No decisions made in closed-door meeting
Update, 5:30 p.m.: According to sources within the Wilson Building, council chairman Kwame Brown will ask Harry Thomas Jr. to take a paid leave of absence. Those same sources reportedly believe it's unlikely that he will do so. Brown's office will not confirm either point.
Update, 5:00 p.m.: The D.C. Council held a closed-door meeting Monday afternoon to talk about the ongoing investigation into council member Harry Thomas Jr. Last Friday, FBI and IRS agents searched the council member’s home as part of a federal probe into allegations Thomas used public funds for personal gain.
When today’s meeting -- which was closed to the media and public -- ended, Council Chair Kwame Brown emerged, but offered little specifics about what was said during the hour-long hearing. Brown says right now no action will be taken, and that he will talk with Thomas, who was not at the meeting, about what was said by the other members of the council.
Council Member David Catania says during the meeting some members said they believe Thomas should step down, but he most on the council do not believe anything should be done.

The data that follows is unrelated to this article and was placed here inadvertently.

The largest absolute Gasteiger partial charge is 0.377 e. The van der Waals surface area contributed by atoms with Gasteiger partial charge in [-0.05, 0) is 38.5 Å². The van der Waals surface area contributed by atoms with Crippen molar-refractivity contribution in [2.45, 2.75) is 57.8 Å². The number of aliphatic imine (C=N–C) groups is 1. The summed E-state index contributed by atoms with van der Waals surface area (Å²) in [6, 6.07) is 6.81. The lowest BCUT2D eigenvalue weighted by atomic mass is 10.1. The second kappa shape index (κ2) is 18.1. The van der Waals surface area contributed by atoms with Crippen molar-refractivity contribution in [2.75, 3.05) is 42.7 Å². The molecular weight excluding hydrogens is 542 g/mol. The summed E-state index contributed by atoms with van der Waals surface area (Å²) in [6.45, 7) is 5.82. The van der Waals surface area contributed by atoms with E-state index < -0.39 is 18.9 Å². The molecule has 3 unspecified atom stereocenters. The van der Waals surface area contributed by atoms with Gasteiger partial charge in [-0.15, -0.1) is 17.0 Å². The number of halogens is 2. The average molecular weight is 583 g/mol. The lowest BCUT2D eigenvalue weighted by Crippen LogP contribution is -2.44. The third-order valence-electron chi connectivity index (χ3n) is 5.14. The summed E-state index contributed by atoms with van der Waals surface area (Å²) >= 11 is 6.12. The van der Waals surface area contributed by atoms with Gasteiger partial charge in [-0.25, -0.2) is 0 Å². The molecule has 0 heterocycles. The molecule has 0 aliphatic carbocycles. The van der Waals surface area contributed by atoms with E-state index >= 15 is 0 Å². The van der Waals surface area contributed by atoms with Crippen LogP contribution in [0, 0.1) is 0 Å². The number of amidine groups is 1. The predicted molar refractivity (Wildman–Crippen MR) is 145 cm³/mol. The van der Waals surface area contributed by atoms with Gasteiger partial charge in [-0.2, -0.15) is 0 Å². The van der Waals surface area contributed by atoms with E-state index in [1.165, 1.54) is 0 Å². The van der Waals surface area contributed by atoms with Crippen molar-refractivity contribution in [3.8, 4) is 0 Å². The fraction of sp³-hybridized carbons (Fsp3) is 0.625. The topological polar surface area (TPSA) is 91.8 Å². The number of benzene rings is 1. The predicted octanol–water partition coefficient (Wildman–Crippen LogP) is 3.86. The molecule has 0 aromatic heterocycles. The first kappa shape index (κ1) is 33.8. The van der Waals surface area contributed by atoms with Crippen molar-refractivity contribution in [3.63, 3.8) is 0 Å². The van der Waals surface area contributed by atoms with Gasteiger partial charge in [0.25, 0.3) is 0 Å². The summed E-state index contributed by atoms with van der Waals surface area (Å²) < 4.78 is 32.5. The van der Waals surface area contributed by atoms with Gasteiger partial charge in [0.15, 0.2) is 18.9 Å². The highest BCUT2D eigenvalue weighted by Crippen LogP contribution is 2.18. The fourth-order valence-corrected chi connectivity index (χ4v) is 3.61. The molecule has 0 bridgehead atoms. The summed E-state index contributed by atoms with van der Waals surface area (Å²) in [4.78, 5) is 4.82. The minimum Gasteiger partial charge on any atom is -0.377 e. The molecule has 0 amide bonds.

Thomas has already stepped down as chair of the powerful economic development committee, so there are few options left the council can take against Thomas. There is currently no way to force a councilmember to resign. According to D.C. law, an elected official must only step down if he or she is incarcerated.
Meanwhile, the council’s attempt to overhaul the city’s ethics laws took a big step forward today, as the reform legislation received the green-light by a council committee and will now face a full vote tomorrow morning.
Original Story: The D.C. Council is expected to meet today to discuss last Friday's raid by federal authorities at the home of D.C. Council member Harry Thomas Jr. Council members will likely hold a closed-door meeting at some point to talk about the latest development involving Thomas.
FBI and IRS agents searched the council member's home in Northeast D.C. Friday as part of an ongoing investigation into allegations Thomas diverted public funds for personal gain. Agents removed items from Thomas's home, as well as an SUV and a motorcycle from his garage.
When the investigation over the diverted $300,000 was announced in June, the council held a similar closed-door hearing and Thomas agreed to step down as chairman of the economic development committee. Thomas has said he is innocent, but he agreed to repay the $300,000 -- which had been slated for youth baseballs programs -- shortly after Attorney General Irv Nathan filed a lawsuit against him.
Meanwhile, the council is continuing to push for an ethics overhaul. Members of the committee handling ethics reform are scheduled to hold a mark-up hearing on a comprehensive ethics reform bill at 10:30 a.m. today, setting up a possible vote before the full council Tuesday.